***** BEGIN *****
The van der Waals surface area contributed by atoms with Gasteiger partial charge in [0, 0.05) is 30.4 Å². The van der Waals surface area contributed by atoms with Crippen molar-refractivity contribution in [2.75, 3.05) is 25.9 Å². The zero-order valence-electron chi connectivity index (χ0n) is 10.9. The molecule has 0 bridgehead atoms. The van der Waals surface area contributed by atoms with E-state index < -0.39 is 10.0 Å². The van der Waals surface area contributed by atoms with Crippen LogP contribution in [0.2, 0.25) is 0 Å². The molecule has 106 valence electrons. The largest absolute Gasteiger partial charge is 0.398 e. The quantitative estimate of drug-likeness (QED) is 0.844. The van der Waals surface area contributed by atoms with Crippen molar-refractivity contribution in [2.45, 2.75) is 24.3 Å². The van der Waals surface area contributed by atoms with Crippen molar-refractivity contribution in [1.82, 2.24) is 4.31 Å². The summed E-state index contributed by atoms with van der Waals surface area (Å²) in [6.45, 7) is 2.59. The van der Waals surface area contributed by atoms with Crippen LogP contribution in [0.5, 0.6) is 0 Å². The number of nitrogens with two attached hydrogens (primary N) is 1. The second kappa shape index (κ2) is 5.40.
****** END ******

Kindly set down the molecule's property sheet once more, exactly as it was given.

The van der Waals surface area contributed by atoms with Gasteiger partial charge in [0, 0.05) is 30.4 Å². The van der Waals surface area contributed by atoms with Crippen molar-refractivity contribution in [2.75, 3.05) is 25.9 Å². The zero-order valence-electron chi connectivity index (χ0n) is 10.9. The molecule has 0 bridgehead atoms. The van der Waals surface area contributed by atoms with E-state index < -0.39 is 10.0 Å². The van der Waals surface area contributed by atoms with Crippen LogP contribution in [0.2, 0.25) is 0 Å². The molecule has 106 valence electrons. The largest absolute Gasteiger partial charge is 0.398 e. The quantitative estimate of drug-likeness (QED) is 0.844. The van der Waals surface area contributed by atoms with Crippen molar-refractivity contribution in [2.45, 2.75) is 24.3 Å². The van der Waals surface area contributed by atoms with Crippen molar-refractivity contribution in [1.82, 2.24) is 4.31 Å². The summed E-state index contributed by atoms with van der Waals surface area (Å²) in [6.45, 7) is 2.59. The van der Waals surface area contributed by atoms with Crippen LogP contribution in [0.5, 0.6) is 0 Å². The number of nitrogens with two attached hydrogens (primary N) is 1. The second kappa shape index (κ2) is 5.40.